Costly failure of RIAA legal strategy made public

August 2010


The Recording Industry Association of America’s 2008 finances have been published with the revelation that the major labels trade body paid out over $17 million to the three legal firms who spearheaded the organisation’s legal actions against file sharing fans. In return, they recovered $391,000 in damages. On his Recording Industry vs The People blog, Ray Beckerman analysed the same figures for 2006 and 2007 and claims that the trade body spent a total of $64,000,000 on legal and investigation firms involved in their “sue-the-fans” campaign during those three years, and these cases brought in a total of $1,361,000 in damages. The RIAA eventually dropped the strategy of suing individual fan after years of costly failures, bad publicity and widespread criticism of high profile cases against defendants such as Joel Tenenbaum and Jammie Thomas-Rasset. In the same year, the RIAA’s chief executive Mitch Bainwol was paid just over $2 million in salary ($1.9 million) and benefits ($123,000). President Cary Sherman was paid $1.33 million, Neil Turkewitz (EVP, International) was paid $696,000, Mitch Glazier (EVP, Government & Industry Relations), earned $566,000 and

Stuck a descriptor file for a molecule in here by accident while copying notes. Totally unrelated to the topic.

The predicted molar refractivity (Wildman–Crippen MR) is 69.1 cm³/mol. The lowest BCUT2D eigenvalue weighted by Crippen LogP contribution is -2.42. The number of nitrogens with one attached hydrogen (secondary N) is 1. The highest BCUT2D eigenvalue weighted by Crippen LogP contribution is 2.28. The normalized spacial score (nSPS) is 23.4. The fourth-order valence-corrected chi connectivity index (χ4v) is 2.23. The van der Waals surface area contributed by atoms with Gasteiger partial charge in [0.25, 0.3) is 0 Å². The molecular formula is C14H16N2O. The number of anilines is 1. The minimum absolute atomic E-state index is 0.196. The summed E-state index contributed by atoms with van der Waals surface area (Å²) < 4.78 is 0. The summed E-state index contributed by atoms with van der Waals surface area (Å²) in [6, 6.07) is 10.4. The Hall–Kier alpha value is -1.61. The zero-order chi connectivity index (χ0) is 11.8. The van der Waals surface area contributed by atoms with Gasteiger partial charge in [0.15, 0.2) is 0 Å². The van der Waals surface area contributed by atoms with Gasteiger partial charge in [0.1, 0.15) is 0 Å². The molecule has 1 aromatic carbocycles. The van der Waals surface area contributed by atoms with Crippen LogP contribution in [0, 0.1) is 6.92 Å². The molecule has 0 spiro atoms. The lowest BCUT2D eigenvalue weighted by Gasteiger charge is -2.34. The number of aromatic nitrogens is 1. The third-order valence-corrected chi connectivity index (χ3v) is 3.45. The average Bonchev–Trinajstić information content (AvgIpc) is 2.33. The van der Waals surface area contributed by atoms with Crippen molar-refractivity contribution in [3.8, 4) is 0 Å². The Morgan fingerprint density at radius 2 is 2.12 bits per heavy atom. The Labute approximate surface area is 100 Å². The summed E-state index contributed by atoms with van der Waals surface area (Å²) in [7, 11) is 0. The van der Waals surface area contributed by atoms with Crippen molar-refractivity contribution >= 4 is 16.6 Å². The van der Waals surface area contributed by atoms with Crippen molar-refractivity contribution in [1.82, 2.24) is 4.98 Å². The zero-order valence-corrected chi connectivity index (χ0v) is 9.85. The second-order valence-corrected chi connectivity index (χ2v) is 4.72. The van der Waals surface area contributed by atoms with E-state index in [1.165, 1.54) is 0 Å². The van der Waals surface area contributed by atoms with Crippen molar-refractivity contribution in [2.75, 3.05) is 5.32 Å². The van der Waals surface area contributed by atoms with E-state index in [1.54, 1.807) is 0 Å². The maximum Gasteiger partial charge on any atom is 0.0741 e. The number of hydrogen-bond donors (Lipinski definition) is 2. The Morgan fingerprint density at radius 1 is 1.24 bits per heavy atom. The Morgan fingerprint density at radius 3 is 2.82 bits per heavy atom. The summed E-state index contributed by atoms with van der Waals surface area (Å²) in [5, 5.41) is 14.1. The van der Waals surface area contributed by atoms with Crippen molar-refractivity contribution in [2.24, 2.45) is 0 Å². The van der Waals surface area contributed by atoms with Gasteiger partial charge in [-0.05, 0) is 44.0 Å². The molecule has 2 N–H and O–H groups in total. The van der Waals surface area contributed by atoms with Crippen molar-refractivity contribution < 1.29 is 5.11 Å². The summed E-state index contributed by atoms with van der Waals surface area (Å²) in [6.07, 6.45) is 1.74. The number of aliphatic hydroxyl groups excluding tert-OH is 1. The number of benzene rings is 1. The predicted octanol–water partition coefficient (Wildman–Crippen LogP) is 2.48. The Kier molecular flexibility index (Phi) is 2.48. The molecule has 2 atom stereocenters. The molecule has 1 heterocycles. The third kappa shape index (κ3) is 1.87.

Steven Marks (EVP & General Counsel) received $562,000.
For an interesting take on the whole area of internet piracy and potential commercial solutions, U2’s long time managerPaul McGuinness has written an article “Free?” in the August 2010 issue of British GQ Magazine (at p142). See also Ben Challis’s musings reproduced and commented on here

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